This evening, Wednesday, April 14, 2021, at 6:00pm Pacific, you are invited to celebrate Rena Priest’s appointment by Governor Jay Inslee as Washington State’s 6th Poet Laureate. This very special event is organized and hosted by the Lhaq’temish (Lummi) Nation, Humanities Washington, ArtsWA (the WA State Arts Commission), and the Washington Center for the Book. Past Laureates Claudia Castro Luna, Tod Marshall, Elizabeth Austen, Kathleen Flenniken, and Sam Green (in absentia) will be honored guests as we gather to pass the laurel in an evening of poetry, speech, and song. Produced by Children of the Setting Sun Productions.

Register here.

We are absolutely thrilled to announce that Rena Priest has been appointed 2021-2023 Washington State Poet Laureate by Governor Jay Inslee.

A member of the Lhaq’temish (Lummi) Nation, Priest will be the first Indigenous poet to assume the role. Priest’s literary debut, Patriarchy Blues, was honored with the 2018 American Book Award, and her most recent work is Sublime Subliminal.

The two-year term officially begins April 15, 2021. She will succeed Claudia Castro Luna, the current poet laureate. Prior to Castro Luna the position was held by Tod Marshall (2016-2018), Elizabeth Austen (2014–2016), Kathleen Flenniken (2012–2014), and Sam Green (2007–2009).

“I am incredibly excited and honored to take on this role,” said Priest. “I’m fascinated by the way people come together around poetry. I am always delighted by how they gather in quiet rooms and let themselves be drawn in, lit up, and transformed by the words of other people. It’s a powerful way of connecting.”

The Washington State Poet Laureate program is jointly sponsored by Humanities Washington and the Washington State Arts Commission (ArtsWA). Poets laureate work to build awareness and appreciation of poetry — including the state’s legacy of poetry — through public readings, workshops, lectures, and presentations in communities throughout the state.

“The position of Poet Laureate in our state is so much more than ceremonial,” said Humanities Washington CEO Julie Ziegler. “It’s a dedicated outreach position where you meet with thousands of people each year, using poetry and language as a starting point for connection.”

Laureates are selected through an application and panel review process that evaluates candidates’ writing acumen, commitment to reaching diverse communities, and experience promoting poetry.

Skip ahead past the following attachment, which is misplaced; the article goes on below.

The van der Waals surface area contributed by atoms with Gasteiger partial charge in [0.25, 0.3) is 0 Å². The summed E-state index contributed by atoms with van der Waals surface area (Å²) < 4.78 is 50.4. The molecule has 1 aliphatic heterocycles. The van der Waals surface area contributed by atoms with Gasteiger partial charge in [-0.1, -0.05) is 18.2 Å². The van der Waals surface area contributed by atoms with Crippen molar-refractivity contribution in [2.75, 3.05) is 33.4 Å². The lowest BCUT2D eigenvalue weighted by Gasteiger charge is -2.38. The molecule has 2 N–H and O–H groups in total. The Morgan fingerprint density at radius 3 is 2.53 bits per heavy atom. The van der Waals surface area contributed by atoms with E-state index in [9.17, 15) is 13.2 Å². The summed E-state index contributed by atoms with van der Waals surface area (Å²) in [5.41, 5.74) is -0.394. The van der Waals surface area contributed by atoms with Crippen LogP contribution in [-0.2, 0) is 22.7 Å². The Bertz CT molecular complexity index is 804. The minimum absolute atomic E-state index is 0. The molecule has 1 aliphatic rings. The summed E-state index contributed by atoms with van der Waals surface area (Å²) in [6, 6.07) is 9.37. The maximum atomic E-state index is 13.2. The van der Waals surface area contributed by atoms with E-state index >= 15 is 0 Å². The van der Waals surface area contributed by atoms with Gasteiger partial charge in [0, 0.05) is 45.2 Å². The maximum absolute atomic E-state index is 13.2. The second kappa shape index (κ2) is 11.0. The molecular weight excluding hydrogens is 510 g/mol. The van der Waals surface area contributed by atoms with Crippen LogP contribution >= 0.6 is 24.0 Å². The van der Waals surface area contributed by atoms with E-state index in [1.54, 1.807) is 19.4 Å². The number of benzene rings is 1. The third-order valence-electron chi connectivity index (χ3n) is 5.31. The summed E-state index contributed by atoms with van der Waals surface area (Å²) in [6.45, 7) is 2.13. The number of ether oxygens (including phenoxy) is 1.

“The panel was impressed by Rena’s skill and compelling nature of her poetry and work,” said ArtsWA Executive Director Karen Hanan. “She was also chosen for the depth and breadth of her connections to communities and her capacity to further extend those connections through her role as State Poet Laureate.”

Each laureate puts their own unique focus on the position, and Priest will focus on two primary goals during her term: celebrating poetry in Washington’s tribal communities; and using poetry to increase appreciation of the natural world and the threats facing it.

“There are 29 federally recognized tribes in Washington, composed of 140,714 tribal citizens,” said Priest. “I’m sad to say that in the hundreds of poetry readings I’ve attended over the years, I’ve only met a handful of Native poets. I know that this is not because we don’t exist, but because we don’t have the same access to writing communities as people living in cities and towns.”

For the environmental piece, she “hopes to use poetry and story to invite readers to engage in contemplation of how they can help protect the natural world.”

“We are in an important historical moment when science has given us a deadline to make significant changes to heal our planet,” she said. “I want to use poetry as a tool to offer new perspectives and generate enthusiasm for the idea that we can slow and reverse the effects of ecological destruction simply by loving the Earth.”

Priest was drawn to poetry from an early age. Her grandmother published a small chapbook of poetry, and she cites that and Shel Silverstein’s book Where the Sidewalk Ends as “among the finest gifts I’ve ever been given.” And as a child, Priest would lie in bed at night and “whisper pleasing word combinations. It was the best thing I knew how to do. It’s still the best thing I know how to do.”

In addition to winning the American Book Award for Patriarchy Blues, Priest’s latest book is Sublime Subliminal. She has received the Allied Arts Foundation 2020 Professional Poets Award, and residency fellowships from Hawthornden Castle, Hedgebrook, and Mineral School. She is also the recipient of the 2020 Vadon Foundation Fellowship. She is a National Geographic Explorer and a 2019 Jack Straw Writer. Priest’s work can be found in Poetry Northwest, Pontoon Poetry, Verse Daily, Poem-a-Day at Poets.org, and elsewhere. She has taught Comparative Cultural Studies and Contemporary American Issues at Western Washington University and Native American Literature at Northwest Indian College. Priest holds a BA in English from Western Washington University and an MFA in Writing from Sarah Lawrence College. She lives in Bellingham, Washington.